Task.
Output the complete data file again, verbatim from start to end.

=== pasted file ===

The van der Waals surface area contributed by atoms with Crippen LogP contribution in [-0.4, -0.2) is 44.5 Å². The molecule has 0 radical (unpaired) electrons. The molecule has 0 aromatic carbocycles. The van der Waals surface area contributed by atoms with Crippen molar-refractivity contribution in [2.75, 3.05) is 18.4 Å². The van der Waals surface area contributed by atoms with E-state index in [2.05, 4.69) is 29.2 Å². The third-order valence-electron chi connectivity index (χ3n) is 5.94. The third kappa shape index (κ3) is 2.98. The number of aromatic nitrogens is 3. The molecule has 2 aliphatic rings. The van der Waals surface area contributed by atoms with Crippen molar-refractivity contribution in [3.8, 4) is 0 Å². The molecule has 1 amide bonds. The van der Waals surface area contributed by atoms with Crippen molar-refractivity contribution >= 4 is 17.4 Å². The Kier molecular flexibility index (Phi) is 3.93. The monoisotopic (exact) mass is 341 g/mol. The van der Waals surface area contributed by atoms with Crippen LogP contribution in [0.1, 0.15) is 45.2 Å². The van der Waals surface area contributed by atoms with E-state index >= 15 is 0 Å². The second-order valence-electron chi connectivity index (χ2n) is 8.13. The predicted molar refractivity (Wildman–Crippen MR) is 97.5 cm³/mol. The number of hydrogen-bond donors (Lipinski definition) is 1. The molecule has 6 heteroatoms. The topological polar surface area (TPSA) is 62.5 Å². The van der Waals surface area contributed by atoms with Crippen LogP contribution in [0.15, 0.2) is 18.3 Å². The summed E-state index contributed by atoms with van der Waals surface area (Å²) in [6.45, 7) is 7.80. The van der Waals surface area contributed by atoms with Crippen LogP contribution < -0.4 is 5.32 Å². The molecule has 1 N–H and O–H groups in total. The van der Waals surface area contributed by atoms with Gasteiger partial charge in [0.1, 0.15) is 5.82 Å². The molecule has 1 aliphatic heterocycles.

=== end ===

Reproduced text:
The van der Waals surface area contributed by atoms with Crippen LogP contribution in [-0.4, -0.2) is 44.5 Å². The molecule has 0 radical (unpaired) electrons. The molecule has 0 aromatic carbocycles. The van der Waals surface area contributed by atoms with Crippen molar-refractivity contribution in [2.75, 3.05) is 18.4 Å². The van der Waals surface area contributed by atoms with E-state index in [2.05, 4.69) is 29.2 Å². The third-order valence-electron chi connectivity index (χ3n) is 5.94. The third kappa shape index (κ3) is 2.98. The number of aromatic nitrogens is 3. The molecule has 2 aliphatic rings. The van der Waals surface area contributed by atoms with Crippen molar-refractivity contribution in [3.8, 4) is 0 Å². The molecule has 1 amide bonds. The van der Waals surface area contributed by atoms with Crippen molar-refractivity contribution >= 4 is 17.4 Å². The Kier molecular flexibility index (Phi) is 3.93. The monoisotopic (exact) mass is 341 g/mol. The van der Waals surface area contributed by atoms with Crippen LogP contribution in [0.1, 0.15) is 45.2 Å². The van der Waals surface area contributed by atoms with E-state index >= 15 is 0 Å². The second-order valence-electron chi connectivity index (χ2n) is 8.13. The predicted molar refractivity (Wildman–Crippen MR) is 97.5 cm³/mol. The number of hydrogen-bond donors (Lipinski definition) is 1. The molecule has 6 heteroatoms. The topological polar surface area (TPSA) is 62.5 Å². The van der Waals surface area contributed by atoms with Crippen LogP contribution in [0.15, 0.2) is 18.3 Å². The summed E-state index contributed by atoms with van der Waals surface area (Å²) in [6.45, 7) is 7.80. The van der Waals surface area contributed by atoms with Crippen LogP contribution < -0.4 is 5.32 Å². The molecule has 1 N–H and O–H groups in total. The van der Waals surface area contributed by atoms with Gasteiger partial charge in [0.1, 0.15) is 5.82 Å². The molecule has 1 aliphatic heterocycles.